Heidi Grant Halvorson published a great article on the Harvard Business Review called How to Become a Great Finisher. I found this article to be particularly relevant and accurate in my own life.
If we focus more on how far we have left to go, ‘To Go Thinking’, motivation is not only sustained, but it’s heightened. However, if we focus on the how much we have accomplished so far, ‘To Date Thinking’, you actually undermine your motivation.
I think this falls in line with not broadcasting your personal goals. It seems the kudos and congratulations that you receive from friends and family give you a feeling of accomplishment – even if you haven’t yet started your journey. I told a few people about my cycling goals when the winter frosts were melting away, and I got a lot of ‘atta boys’ and ‘good luck’ wishes. It made me feel like I had some huge accomplishments before I had even pulled my bike out!
I am experiencing a plateau in my own life with my personal weight loss goals. I have now lost more than 50 pounds. I still want to lose another 20 pounds. It seems I have reached some invisible ceiling with my goal where I now hover at the same weight (give or take 4-5 pounds). I hear the little voice in my head telling me it’s ok. “You’ve already lost so much weight!” In fact, I hear the same from my family. “You may not be losing any more weight, but you’ve done so well already!” Their words are filled with encouragement and love, but Heidi’s article reinforces my thought that it is demotivating.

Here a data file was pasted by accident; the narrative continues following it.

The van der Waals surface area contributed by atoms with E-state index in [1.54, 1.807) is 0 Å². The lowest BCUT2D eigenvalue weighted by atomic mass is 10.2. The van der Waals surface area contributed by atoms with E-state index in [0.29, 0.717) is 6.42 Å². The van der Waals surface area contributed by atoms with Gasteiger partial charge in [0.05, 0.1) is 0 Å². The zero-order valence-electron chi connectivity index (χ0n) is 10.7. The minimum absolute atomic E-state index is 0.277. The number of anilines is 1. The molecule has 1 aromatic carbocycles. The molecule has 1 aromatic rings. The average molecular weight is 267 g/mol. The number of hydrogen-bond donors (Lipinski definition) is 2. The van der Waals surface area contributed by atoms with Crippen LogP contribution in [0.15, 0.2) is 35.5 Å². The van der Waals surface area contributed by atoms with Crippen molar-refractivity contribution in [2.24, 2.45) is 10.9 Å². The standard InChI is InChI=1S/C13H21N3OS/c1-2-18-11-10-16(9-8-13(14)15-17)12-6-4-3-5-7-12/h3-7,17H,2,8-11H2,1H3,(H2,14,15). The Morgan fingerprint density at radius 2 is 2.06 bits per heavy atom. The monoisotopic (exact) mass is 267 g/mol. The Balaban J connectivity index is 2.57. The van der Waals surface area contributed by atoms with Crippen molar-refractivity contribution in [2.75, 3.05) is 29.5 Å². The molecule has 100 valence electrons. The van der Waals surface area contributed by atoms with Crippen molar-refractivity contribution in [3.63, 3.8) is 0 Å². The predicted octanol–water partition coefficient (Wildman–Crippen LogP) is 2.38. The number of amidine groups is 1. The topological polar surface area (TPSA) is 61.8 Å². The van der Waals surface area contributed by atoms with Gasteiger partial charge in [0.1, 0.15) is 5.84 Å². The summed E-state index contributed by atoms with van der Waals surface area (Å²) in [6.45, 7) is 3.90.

I am committing to focus more on ‘To Go Thinking’. I now have personal ‘To Go’ goals related to cycling, exercise, business, writing, blogging, photography, entrepreneurship, and a few other things. But at least for now, I have 20 pounds to go till I reach my personal goal weight.